Plenary Speakers

Wednesday, 22.5.2024 

Karl Johan Öbrink memorial lecture 
Hannes Lohi (University of Helsinki, Finland): Hunting new genes and mechanisms of human disease with the help of man’s best friends - dogs and cats 

Hannes Lohi is Professor of Molecular Genetics at the Faculties of Medicine and Veterinary Medicine, University of Helsinki. He has also been a group leader at Folkhälsan Research Center since 2006. He has established an internationally recognised laboratory focusing on canine and feline models of human genetic disorders. He founded one of the largest canine and feline biobanks globally, with ~100,000 samples from hundreds of breeds. These resources have provided access to various disease models across traits, including disease, morphology, and behaviour in dogs and cats. Besides disease genetics, his efforts relate to canine and feline behaviour, personality, and the human-animal bond. 

Henna-Kaisa Wigren (University of Helsinki, Finland): Considering species-specific sleep-wake patterns in research: from cells to social structure 

Henna-Kaisa Wigren is a University Lecturer in neurobiology (Faculty of Biological and Environmental Sciences, University of Helsinki), and a co-PI of Sleep Team Helsinki at Sleepwell Research Program (Faculty of Medicine, University of Helsinki). Her main scientific interest lies in understanding the fundamental biological mechanisms of sleep ranging from molecules to behaviour. Her research focuses primarily on cellular mechanisms of sleep using rodents and zebrafish as model organisms, but lately also aiming at understanding sleep in domestic animals. She is involved in operating the Sleepwell Rodent Sleep Laboratory and in translational collaboration with the Sleepwell research groups.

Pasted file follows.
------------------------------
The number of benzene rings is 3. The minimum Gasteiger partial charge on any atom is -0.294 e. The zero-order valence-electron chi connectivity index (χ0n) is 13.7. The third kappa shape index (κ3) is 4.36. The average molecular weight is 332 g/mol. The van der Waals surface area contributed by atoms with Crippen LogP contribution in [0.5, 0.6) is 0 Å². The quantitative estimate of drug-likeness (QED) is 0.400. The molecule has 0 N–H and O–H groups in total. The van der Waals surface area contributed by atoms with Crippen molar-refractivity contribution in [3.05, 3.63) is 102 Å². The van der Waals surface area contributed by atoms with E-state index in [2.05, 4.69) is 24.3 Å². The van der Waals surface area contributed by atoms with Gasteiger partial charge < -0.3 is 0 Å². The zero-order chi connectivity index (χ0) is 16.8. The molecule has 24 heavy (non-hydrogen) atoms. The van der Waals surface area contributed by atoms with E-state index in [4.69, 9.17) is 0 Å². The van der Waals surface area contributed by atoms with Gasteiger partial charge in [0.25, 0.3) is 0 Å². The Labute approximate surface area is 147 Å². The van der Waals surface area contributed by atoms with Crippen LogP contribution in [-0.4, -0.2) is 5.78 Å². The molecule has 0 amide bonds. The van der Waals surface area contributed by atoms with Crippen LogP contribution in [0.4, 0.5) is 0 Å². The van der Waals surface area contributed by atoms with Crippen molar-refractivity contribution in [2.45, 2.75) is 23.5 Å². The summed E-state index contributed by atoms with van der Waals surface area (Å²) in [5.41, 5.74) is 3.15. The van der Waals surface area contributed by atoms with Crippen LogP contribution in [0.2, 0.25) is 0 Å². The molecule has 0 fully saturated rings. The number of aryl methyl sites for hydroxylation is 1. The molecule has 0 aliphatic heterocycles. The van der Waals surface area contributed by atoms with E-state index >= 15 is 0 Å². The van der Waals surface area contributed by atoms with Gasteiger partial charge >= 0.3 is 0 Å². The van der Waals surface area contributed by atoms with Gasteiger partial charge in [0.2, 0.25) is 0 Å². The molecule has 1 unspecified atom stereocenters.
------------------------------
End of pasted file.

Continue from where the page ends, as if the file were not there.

Thursday, 23.5.2024 

Merja Voutilainen (University of Helsinki, Finland): Protein-based therapies for neurodegenerative disorders: challenges and future considerations 

Merja Voutilainen is an assistant professor in regenerative pharmacology at the University of Helsinki, Faculty of Pharmacy, Division of Pharmacology and Pharmacotherapy. She defended her PhD thesis in 2010, did postdoctoral training in Mart Saarma’s group at the Institute of Biotechnology, University of Helsinki. In 2017, she established her own research group in regenerative neuroscience, which studies molecular mechanisms and therapeutic potential of novel drug candidates for neurodegenerative diseases with unmet needs, focusing on ALS, Parkinson's disease, and multiple sclerosis (MS).  

Axel K Hansen (University of Copenhagen, Denmark): The impact of the microbiome on animal models – An overview 

Axel Kornerup Hansen graduated in 1985 as DVM from the Royal Veterinary and Agricultural University in Copenhagen, Denmark. Starting in 1997 he has been a professor in laboratory animal science and welfare at the Royal Veterinary and Agricultural University, which in 2007 became a part of the University of Copenhagen. In 2000 he, together with six others, founded the European College of Laboratory Animal Medicine. His research area has primarily been on how infections and the microbiota have an impact on laboratory animal models for human diseases, and how this works in conjunction with diet. He has also published work on other issues in laboratory animal welfare. He is chairing the board of the Danish National Centre for the 3Rs and Denmark’s National Committee for Animal Experimentation and Alternatives.